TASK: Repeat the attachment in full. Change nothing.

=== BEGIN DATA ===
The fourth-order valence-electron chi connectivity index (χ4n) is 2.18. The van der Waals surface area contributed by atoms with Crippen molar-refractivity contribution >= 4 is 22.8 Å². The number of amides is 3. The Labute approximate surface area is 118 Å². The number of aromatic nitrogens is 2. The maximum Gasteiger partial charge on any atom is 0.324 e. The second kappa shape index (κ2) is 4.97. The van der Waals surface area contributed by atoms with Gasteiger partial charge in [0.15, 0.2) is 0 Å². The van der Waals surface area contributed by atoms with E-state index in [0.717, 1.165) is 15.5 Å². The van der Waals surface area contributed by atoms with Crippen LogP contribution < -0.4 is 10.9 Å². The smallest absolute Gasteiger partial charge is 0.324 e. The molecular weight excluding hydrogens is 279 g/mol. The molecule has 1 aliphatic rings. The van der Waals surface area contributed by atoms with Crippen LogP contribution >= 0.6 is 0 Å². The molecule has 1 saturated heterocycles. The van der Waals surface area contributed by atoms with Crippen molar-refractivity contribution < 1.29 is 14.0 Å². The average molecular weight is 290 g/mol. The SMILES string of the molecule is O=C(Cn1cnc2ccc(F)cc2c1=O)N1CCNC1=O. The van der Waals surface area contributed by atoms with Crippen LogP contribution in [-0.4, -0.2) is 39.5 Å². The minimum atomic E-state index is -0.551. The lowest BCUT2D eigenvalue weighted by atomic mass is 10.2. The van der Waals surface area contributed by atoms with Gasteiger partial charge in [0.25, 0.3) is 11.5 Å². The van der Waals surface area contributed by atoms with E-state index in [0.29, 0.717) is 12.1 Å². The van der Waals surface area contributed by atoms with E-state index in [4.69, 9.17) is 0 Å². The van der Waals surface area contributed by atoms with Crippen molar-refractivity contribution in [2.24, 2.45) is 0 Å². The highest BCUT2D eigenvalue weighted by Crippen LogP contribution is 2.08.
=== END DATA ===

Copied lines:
The fourth-order valence-electron chi connectivity index (χ4n) is 2.18. The van der Waals surface area contributed by atoms with Crippen molar-refractivity contribution >= 4 is 22.8 Å². The number of amides is 3. The Labute approximate surface area is 118 Å². The number of aromatic nitrogens is 2. The maximum Gasteiger partial charge on any atom is 0.324 e. The second kappa shape index (κ2) is 4.97. The van der Waals surface area contributed by atoms with Gasteiger partial charge in [0.15, 0.2) is 0 Å². The van der Waals surface area contributed by atoms with E-state index in [0.717, 1.165) is 15.5 Å². The van der Waals surface area contributed by atoms with Crippen LogP contribution < -0.4 is 10.9 Å². The smallest absolute Gasteiger partial charge is 0.324 e. The molecular weight excluding hydrogens is 279 g/mol. The molecule has 1 aliphatic rings. The van der Waals surface area contributed by atoms with Crippen LogP contribution >= 0.6 is 0 Å². The molecule has 1 saturated heterocycles. The van der Waals surface area contributed by atoms with Crippen molar-refractivity contribution < 1.29 is 14.0 Å². The average molecular weight is 290 g/mol. The SMILES string of the molecule is O=C(Cn1cnc2ccc(F)cc2c1=O)N1CCNC1=O. The van der Waals surface area contributed by atoms with Crippen LogP contribution in [-0.4, -0.2) is 39.5 Å². The minimum atomic E-state index is -0.551. The lowest BCUT2D eigenvalue weighted by atomic mass is 10.2. The van der Waals surface area contributed by atoms with Gasteiger partial charge in [0.25, 0.3) is 11.5 Å². The van der Waals surface area contributed by atoms with E-state index in [0.29, 0.717) is 12.1 Å². The van der Waals surface area contributed by atoms with E-state index in [4.69, 9.17) is 0 Å². The van der Waals surface area contributed by atoms with Crippen molar-refractivity contribution in [2.24, 2.45) is 0 Å². The highest BCUT2D eigenvalue weighted by Crippen LogP contribution is 2.08.